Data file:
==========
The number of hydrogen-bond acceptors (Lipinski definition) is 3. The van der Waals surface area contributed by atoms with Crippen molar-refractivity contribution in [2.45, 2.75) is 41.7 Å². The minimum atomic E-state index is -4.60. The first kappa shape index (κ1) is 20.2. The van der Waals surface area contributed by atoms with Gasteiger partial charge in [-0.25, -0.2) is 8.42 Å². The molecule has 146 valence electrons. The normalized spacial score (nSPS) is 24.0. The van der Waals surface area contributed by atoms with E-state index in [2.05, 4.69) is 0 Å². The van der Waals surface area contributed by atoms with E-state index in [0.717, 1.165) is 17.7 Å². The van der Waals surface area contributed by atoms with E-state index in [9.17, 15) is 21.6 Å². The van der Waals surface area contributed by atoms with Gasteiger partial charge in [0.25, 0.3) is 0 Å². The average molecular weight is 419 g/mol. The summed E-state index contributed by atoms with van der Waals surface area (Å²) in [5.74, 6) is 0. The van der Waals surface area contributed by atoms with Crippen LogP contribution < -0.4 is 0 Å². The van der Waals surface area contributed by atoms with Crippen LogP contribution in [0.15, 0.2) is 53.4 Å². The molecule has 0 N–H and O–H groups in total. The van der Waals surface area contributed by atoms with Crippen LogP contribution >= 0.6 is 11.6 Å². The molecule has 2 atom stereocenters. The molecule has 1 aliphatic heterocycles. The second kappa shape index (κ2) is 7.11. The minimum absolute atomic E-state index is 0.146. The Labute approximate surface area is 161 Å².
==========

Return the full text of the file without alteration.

The number of hydrogen-bond acceptors (Lipinski definition) is 3. The van der Waals surface area contributed by atoms with Crippen molar-refractivity contribution in [2.45, 2.75) is 41.7 Å². The minimum atomic E-state index is -4.60. The first kappa shape index (κ1) is 20.2. The van der Waals surface area contributed by atoms with Gasteiger partial charge in [-0.25, -0.2) is 8.42 Å². The molecule has 146 valence electrons. The normalized spacial score (nSPS) is 24.0. The van der Waals surface area contributed by atoms with E-state index in [2.05, 4.69) is 0 Å². The van der Waals surface area contributed by atoms with E-state index in [0.717, 1.165) is 17.7 Å². The van der Waals surface area contributed by atoms with E-state index in [9.17, 15) is 21.6 Å². The van der Waals surface area contributed by atoms with Gasteiger partial charge in [0.25, 0.3) is 0 Å². The average molecular weight is 419 g/mol. The summed E-state index contributed by atoms with van der Waals surface area (Å²) in [5.74, 6) is 0. The van der Waals surface area contributed by atoms with Crippen LogP contribution < -0.4 is 0 Å². The van der Waals surface area contributed by atoms with Crippen LogP contribution in [0.15, 0.2) is 53.4 Å². The molecule has 0 N–H and O–H groups in total. The van der Waals surface area contributed by atoms with Crippen LogP contribution >= 0.6 is 11.6 Å². The molecule has 2 atom stereocenters. The molecule has 1 aliphatic heterocycles. The second kappa shape index (κ2) is 7.11. The minimum absolute atomic E-state index is 0.146. The Labute approximate surface area is 161 Å².